September 4, 2012 4:30 pm
The benefits of a rural home are plenty. Not only does living in a rural environment afford the homeowner the chance to live on a large property with lots of land for the kids to play on, it also provides for more privacy, peace and quiet as neighboring houses are typically further away.
Another thing to keep in mind is the fact that the further a house is from the city, the lower the price usually is. This will ultimately allow buyers to get more bang for their buck, or at least provide them with the chance to purchase a much larger home than they would have been able to afford in an urban location.
When considering buying a home in a rural setting, it’s important that buyers be aware of things that may differ from one living environment to another.
Let’s start with water. Rural properties often draw their water from private wells, so you need to do tests to ensure the water doesn’t contain dangerous chemicals. You also need to pay attention to the septic system. In rural homes, a leach field is built to collect sewage and water waste, and many of these were built long ago. Be sure to take the time to check that the field is up to today’s codes to avoid costly construction bills in the future.
If the property you’re interested in purchasing includes several acres, it’s not always easy to know where one property ends and the neighboring property begins. Be sure to have the property surveyed before you buy it so that you know exactly where the property lines are in case of a future dispute.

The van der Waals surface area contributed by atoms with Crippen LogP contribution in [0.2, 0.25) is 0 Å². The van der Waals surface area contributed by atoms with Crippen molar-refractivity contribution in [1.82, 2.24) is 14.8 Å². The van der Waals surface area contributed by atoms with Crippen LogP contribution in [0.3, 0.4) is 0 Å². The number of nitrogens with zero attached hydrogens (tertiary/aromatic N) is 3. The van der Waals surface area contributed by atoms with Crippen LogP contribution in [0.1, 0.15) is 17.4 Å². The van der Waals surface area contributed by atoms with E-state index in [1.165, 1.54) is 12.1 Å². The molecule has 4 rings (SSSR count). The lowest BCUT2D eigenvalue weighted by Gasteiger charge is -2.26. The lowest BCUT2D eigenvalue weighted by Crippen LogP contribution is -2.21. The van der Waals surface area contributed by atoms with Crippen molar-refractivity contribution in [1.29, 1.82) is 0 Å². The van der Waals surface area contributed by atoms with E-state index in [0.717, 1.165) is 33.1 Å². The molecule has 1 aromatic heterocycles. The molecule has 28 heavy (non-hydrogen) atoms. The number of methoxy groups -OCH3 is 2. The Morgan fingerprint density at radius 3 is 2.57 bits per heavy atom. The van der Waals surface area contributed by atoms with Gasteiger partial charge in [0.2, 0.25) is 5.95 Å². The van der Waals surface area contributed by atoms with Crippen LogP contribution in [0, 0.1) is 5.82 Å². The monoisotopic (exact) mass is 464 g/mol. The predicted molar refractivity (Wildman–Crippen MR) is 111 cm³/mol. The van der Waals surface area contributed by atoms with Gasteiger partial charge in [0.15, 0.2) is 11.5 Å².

For homes situated on a private road, prospective buyers should take into consideration that the home’s location could lead to large expenses down the line. Often, homeowners who live on private streets are responsible for chipping in when it comes to plowing, maintenance and even paving. It’s also a good idea to be aware of the protocol during the winter when it snows. For instance, if your street doesn’t get plowed, you could be looking at some dangerous driving conditions during the winter months, or even still, you may be stuck at home.
Homes that are really far out may not have the luxury of trash or recycling collection and homeowners may be responsible for taking their garbage to the local dump. Even if the home is located in an area that offers trash collection, you may be surprised at the cost involved.
While it may be a dream to own a house on so many acres of land, the reality is that it can be tough work, especially when you consider all the tasks associated with home upkeep such as mowing the lawn, clearing debris, shoveling snow and other strenuous tasks. Make sure that you’re up to the challenge or that you can afford help for these difficult jobs.
To learn more about purchasing in a rural environment, contact our office today.
Published with permission from RISMedia.